10 Mile Training: Week 2

* An appropriate pace range for me to support my race goal is 6:00-6:30 per mile.
** My recovery pace this week (including warm-up and cool down) is any pace slower than 8:50 per mile.
*** Interval training for me this week is any pace faster than 5:30 per mile.

What to do with MTSS

Training for my One Mile Challenge has had one negative consequence.

I have developed a minor injury in my lower legs.

This is not the first time in my running career I have felt pain on the sides of my shins.

It is a common injury amongst runners (and also soldiers)1.

This is not comforting.

There are various names for the condition, such as shin splints, but Medial Tibial Stress Syndrome (MTSS) is the most relevant. The pain along the inside of the shins is felt during running, walking and even resting.

The causes are not well understood but a number of factors could contribute1, and include:

  • heel-striking
  • over-pronation (inward turning of the foot after landing)
  • lower bone density
  • higher Body Mass Index (BMI)
  • previous history of MTSS-related injuries

Like with all running-related injuries, overtraining is most likely the cause of my recent issues. Too many miles, at a relatively fast pace, on hard surfaces, such as pavement, will overload the bones in the lower legs. The impact, therefore, should be reduced.

Many treatments have been studied, but none have been conclusively effective2. So easily-applied practices are the most logical, and include:

  • covering the affected area with kinesiology tape
  • stretching and icing the affected area regularly
  • strengthening the abductors3 and calf muscles
  • resting (or cross-training to lower the impact of exercise)

These can be implemented in the short- and long-term.

I intend to prioritise the recovery of the affected area not least so that other more serious conditions, such as stress fractures, do not develop4.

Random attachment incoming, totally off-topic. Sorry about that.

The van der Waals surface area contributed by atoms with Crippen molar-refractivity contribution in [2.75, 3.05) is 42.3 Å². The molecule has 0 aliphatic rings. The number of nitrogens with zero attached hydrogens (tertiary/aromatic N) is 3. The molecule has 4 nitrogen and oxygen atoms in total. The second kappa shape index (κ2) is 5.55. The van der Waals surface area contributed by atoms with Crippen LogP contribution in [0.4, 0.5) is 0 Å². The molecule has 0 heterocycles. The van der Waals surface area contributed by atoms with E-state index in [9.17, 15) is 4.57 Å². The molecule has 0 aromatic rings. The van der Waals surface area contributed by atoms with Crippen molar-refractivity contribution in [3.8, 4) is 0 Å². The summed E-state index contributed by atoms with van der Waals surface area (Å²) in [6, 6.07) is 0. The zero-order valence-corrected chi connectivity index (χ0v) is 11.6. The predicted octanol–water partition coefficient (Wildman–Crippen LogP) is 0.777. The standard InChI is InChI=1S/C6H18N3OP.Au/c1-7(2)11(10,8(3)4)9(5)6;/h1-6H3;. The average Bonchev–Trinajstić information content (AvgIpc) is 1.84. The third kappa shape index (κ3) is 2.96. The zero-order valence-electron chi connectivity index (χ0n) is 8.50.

1 Moen, M.H., Tol, J.L., Weir, A., Steunebrink, M., and De Winter, T.C. (2009). “Medial Tibial Stress Syndrome: A Critical Review.” Sports Medicine, Volume 39 (7), pp. 523–546.
2 Winters, M., Eskes, M, Weir, A., Moen, M.H., Backx, F.J.G., Bakker, E.W.P. (2013). “Treatment of Medial Tibial Stress Syndrome: A Systematic Review.” Sports Medicine, Volume 43 (12), pp. 1315-1333.
3 Becker, J., Nakajima, M., Wu, W. (2017). “A Prospective Study on Medial Tibial Stress Syndrome in Runners: 505 Board #326…” Medicine & Science in Sports & Exercise, Volume 49 (5S Suppl 1), p.141
4 Galbraith, R.M., and Lavallee, M.E. (2009). “Medial tibial stress syndrome: conservative treatment options.” Current Review of Musculoskeletal Medicine, Volume 2, pp. 127-133.

Coping with Postponed Events

There will always be factors outside of a runner’s control.

One of them is the weather.

Unfortunately races get cancelled or postponed when the weather is deemed by the organisers as too treacherous.

It happened this weekend with the occurrence of more snow in the United Kingdom. The Roger One Mile time-trial scheduled for this afternoon (which I intended to race) and a local half marathon tomorrow (which two runners I coach had entered) have been postponed.

It is the first time this has affected my running.

Despite the initial disappointment, the calling off of an event should be no reason to prevent mine or anyone else’s progress. This relies on always having an alternative plan.

For example, for my One Mile Challenge, I always intended to attempt my goal at least three times, with adequate rest in between attempts. This meant I didn’t have to rely on only one occasion, with certain conditions and preparations. It also allows me to experiment, using experience to guide me.

The Roger One Mile time-trial would be on a local track ‘racing’ with others, and my other two attempts would be run alone along self-devised routes on flat surfaces such as pavement and road.

Even for longer distances you can easily research another race ahead of time that you would be available to race if required. Likewise, a self-organised race (in the form of a virtual race) can provide the necessary motivation to meet your goal. Although the crowds or traffic-free route may not be present, I believe this is one way to build self-confidence and mitigate the inevitable issues of externally-organised events.